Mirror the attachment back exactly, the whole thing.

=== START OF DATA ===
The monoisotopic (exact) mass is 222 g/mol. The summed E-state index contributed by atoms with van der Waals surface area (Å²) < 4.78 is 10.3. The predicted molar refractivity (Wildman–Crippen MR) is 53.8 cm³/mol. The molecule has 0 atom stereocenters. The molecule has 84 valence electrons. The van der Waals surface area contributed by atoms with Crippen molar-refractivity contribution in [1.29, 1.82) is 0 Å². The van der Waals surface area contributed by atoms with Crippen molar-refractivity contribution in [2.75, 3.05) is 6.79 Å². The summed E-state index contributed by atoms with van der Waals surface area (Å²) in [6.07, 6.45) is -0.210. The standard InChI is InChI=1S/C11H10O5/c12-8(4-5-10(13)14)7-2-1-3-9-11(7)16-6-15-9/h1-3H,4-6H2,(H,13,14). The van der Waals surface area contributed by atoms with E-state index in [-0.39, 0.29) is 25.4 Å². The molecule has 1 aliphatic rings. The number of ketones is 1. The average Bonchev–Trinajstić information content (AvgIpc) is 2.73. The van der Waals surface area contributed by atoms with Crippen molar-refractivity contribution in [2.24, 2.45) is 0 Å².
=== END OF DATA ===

The monoisotopic (exact) mass is 222 g/mol. The summed E-state index contributed by atoms with van der Waals surface area (Å²) < 4.78 is 10.3. The predicted molar refractivity (Wildman–Crippen MR) is 53.8 cm³/mol. The molecule has 0 atom stereocenters. The molecule has 84 valence electrons. The van der Waals surface area contributed by atoms with Crippen molar-refractivity contribution in [1.29, 1.82) is 0 Å². The van der Waals surface area contributed by atoms with Crippen molar-refractivity contribution in [2.75, 3.05) is 6.79 Å². The summed E-state index contributed by atoms with van der Waals surface area (Å²) in [6.07, 6.45) is -0.210. The standard InChI is InChI=1S/C11H10O5/c12-8(4-5-10(13)14)7-2-1-3-9-11(7)16-6-15-9/h1-3H,4-6H2,(H,13,14). The van der Waals surface area contributed by atoms with E-state index in [-0.39, 0.29) is 25.4 Å². The molecule has 1 aliphatic rings. The number of ketones is 1. The average Bonchev–Trinajstić information content (AvgIpc) is 2.73. The van der Waals surface area contributed by atoms with Crippen molar-refractivity contribution in [2.24, 2.45) is 0 Å².